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Heilman v. Whitten

United States District Court, E.D. California

June 19, 2017

THOMAS JOHN HEILMAN, Plaintiff,
v.
A. WHITTEN, et al., Defendants.

          FINDINGS AND RECOMMENDATIONS

          CAROLYN K. DELANEY, UNITED STATES MAGISTRATE JUDGE

         I. Background

         Plaintiff is a California state inmate proceeding pro se with this action pursuant to 42 U.S.C. § 1983 alleging a First Amendment retaliation claim against defendants for delaying, tampering with, and destroying his legal property during a prison transfer in the spring of 2012.

         Currently pending before the court is defendants' motion to dismiss the complaint as frivolous or malicious pursuant to 28 U.S.C. § 1915(e)(2)(B)(i). ECF No. 35. Plaintiff has filed an opposition, ECF No. 38, and defendants' have filed a reply, ECF No. 39. Although not authorized by Local Rule, plaintiff filed an additional response which the court has also considered in adjudicating the motion. ECF No. 40. For the reasons outlined below, the undersigned recommends granting defendants' motion to dismiss.

         II. Discussion

         A. Factual and Procedural History

         In his First Amended Complaint (FAC), plaintiff alleges that defendants Whitten, Dooley, and Mendosa confiscated and destroyed his legal materials and personal property while transferring him from CMF-Vacaville to the R.J. Donovan Correctional Facility. ECF No. 11 at 11. The actions by these correctional officers at CMF-Vacaville were allegedly done in retaliation for plaintiff's pursuit of civil lawsuits and grievances against prison officials. Id. Plaintiff's property was not returned to him for approximately 85 days and when it was returned to him it was covered in dried coffee grounds. Id. at 12. Plaintiff seeks compensatory and punitive damages in the amount of $200, 000.00. Id. at 36.

         The allegations in the current complaint mirror those alleged in a state tort claim that the plaintiff filed in the Solano County Superior Court against Correctional Officers Whitten, Mendosa[1], and Hernandez. See ECF No. 35-2 at 5 (Complaint for Personal Injury, Property Damage, Wrongful Death). In his state court complaint, plaintiff alleged that “[p]rison officials deliberately, negligently and with malice, and as a retaliatory act seized, confiscated, stole and/or damaged… [his] personal property including all of… [his] legal documents and records….” Id. at 8. By way of relief, plaintiff requested compensatory and punitive damages in the amount of $452, 400.00. Id. at 7.

         The state court complaint was received by the Solano County Superior Court on January 8, 2013. ECF No. 35-2 at 105 (Solano County Superior Court docket sheet). The state court declared Heilman a vexatious litigant and ordered him to post security in order to proceed with the action because there was not a reasonable probability that plaintiff would prevail at trial against defendants Whitten and Mendosa. See ECF No. 35-2 at 80-83 (Order with respect to Defendant Whitten); 90-91 (Order with respect to Defendant Mendoza). After plaintiff failed to post the required security in the amount of $2, 620.00, the Solano County Superior Court dismissed the action with prejudice on March 19, 2014. ECF No. 35-2 at 94-96 (order dismissing defendant Whitten); 100 (Judgment); 101-102 (order dismissing defendant Mendoza).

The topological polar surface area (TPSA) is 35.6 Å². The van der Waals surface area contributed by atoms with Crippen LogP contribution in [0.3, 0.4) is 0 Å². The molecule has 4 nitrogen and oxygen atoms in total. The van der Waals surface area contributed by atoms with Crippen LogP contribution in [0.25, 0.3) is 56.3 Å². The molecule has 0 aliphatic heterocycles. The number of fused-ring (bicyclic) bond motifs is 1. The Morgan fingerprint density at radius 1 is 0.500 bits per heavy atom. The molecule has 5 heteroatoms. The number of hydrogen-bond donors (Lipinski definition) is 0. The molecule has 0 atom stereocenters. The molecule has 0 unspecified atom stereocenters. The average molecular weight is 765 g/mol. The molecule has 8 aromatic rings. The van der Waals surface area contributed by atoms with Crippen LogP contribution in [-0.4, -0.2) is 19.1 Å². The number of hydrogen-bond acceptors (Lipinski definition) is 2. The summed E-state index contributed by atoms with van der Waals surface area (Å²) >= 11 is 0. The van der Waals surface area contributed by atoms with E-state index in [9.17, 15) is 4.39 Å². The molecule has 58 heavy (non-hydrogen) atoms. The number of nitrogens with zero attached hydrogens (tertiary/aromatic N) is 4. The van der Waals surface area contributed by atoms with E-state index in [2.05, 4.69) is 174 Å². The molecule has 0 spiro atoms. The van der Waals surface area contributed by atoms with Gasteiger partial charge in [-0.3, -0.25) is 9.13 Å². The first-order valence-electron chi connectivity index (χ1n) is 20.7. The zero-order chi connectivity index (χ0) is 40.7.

Plaintiff initiated the present civil rights action on July 23, 2015. ECF No. 1. This court declared him to be a Three Strikes litigant pursuant to 28 U.S.C. § 1915(g) on July 7, 2016, and revoked his in forma pauperis status. ECF No. 26. Thereafter, plaintiff paid the $400.00 filing fee in order for this action to continue.

         B. Defendants' Request for Judicial Notice

         Pursuant to Rule 201(d) of the Federal Rules of Evidence, defendants request that the court take judicial notice of: 1) the pleadings, orders, and docket entries in Heilman v. Whitten, No. FCS041028 (Solano County Superior Court); and, 2) the vexatious litigant list maintained by the California Judicial Council. Plaintiff does not challenge the accuracy or content of any of these documents.

         “A judicially noticed fact must be one not subject to reasonable dispute in that it is either (1) generally known within the territorial jurisdiction of the trial court or (2) capable of accurate and ready determination by resort to sources whose accuracy cannot reasonably be questioned.” Fed.R.Evid. 201(b). The accuracy of these public records from the state court cannot reasonably be questioned and have a direct relationship to the matters at issue in the pending motion to dismiss. See United ...


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